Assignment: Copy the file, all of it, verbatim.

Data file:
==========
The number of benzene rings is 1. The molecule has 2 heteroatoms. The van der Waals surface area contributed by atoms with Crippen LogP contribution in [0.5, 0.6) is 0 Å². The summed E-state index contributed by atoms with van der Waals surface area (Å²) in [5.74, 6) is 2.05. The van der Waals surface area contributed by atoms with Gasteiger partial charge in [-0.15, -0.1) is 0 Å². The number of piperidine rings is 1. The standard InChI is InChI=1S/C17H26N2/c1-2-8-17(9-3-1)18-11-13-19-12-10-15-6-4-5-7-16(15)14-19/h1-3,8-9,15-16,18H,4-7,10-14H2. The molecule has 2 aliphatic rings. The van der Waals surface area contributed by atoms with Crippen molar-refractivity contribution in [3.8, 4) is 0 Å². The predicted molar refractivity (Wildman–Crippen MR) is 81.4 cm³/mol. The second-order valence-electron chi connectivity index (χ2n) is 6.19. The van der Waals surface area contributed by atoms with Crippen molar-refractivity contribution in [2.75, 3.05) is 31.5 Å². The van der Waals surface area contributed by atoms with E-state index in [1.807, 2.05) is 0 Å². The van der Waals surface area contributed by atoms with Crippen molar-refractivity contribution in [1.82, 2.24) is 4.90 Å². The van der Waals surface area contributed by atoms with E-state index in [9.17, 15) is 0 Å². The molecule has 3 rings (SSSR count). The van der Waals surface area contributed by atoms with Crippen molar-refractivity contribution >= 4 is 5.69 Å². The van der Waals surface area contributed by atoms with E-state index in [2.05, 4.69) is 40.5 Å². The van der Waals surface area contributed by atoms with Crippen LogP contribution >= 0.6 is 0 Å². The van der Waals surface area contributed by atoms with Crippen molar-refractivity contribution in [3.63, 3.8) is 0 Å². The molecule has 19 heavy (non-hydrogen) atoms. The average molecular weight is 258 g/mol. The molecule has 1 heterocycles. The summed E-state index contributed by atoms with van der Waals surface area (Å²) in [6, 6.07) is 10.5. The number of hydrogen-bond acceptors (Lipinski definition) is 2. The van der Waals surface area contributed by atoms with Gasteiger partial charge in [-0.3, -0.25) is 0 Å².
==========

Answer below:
The number of benzene rings is 1. The molecule has 2 heteroatoms. The van der Waals surface area contributed by atoms with Crippen LogP contribution in [0.5, 0.6) is 0 Å². The summed E-state index contributed by atoms with van der Waals surface area (Å²) in [5.74, 6) is 2.05. The van der Waals surface area contributed by atoms with Gasteiger partial charge in [-0.15, -0.1) is 0 Å². The number of piperidine rings is 1. The standard InChI is InChI=1S/C17H26N2/c1-2-8-17(9-3-1)18-11-13-19-12-10-15-6-4-5-7-16(15)14-19/h1-3,8-9,15-16,18H,4-7,10-14H2. The molecule has 2 aliphatic rings. The van der Waals surface area contributed by atoms with Crippen molar-refractivity contribution in [3.8, 4) is 0 Å². The predicted molar refractivity (Wildman–Crippen MR) is 81.4 cm³/mol. The second-order valence-electron chi connectivity index (χ2n) is 6.19. The van der Waals surface area contributed by atoms with Crippen molar-refractivity contribution in [2.75, 3.05) is 31.5 Å². The van der Waals surface area contributed by atoms with E-state index in [1.807, 2.05) is 0 Å². The van der Waals surface area contributed by atoms with Crippen molar-refractivity contribution in [1.82, 2.24) is 4.90 Å². The van der Waals surface area contributed by atoms with E-state index in [9.17, 15) is 0 Å². The molecule has 3 rings (SSSR count). The van der Waals surface area contributed by atoms with Crippen molar-refractivity contribution >= 4 is 5.69 Å². The van der Waals surface area contributed by atoms with E-state index in [2.05, 4.69) is 40.5 Å². The van der Waals surface area contributed by atoms with Crippen LogP contribution >= 0.6 is 0 Å². The van der Waals surface area contributed by atoms with Crippen molar-refractivity contribution in [3.63, 3.8) is 0 Å². The molecule has 19 heavy (non-hydrogen) atoms. The average molecular weight is 258 g/mol. The molecule has 1 heterocycles. The summed E-state index contributed by atoms with van der Waals surface area (Å²) in [6, 6.07) is 10.5. The number of hydrogen-bond acceptors (Lipinski definition) is 2. The van der Waals surface area contributed by atoms with Gasteiger partial charge in [-0.3, -0.25) is 0 Å².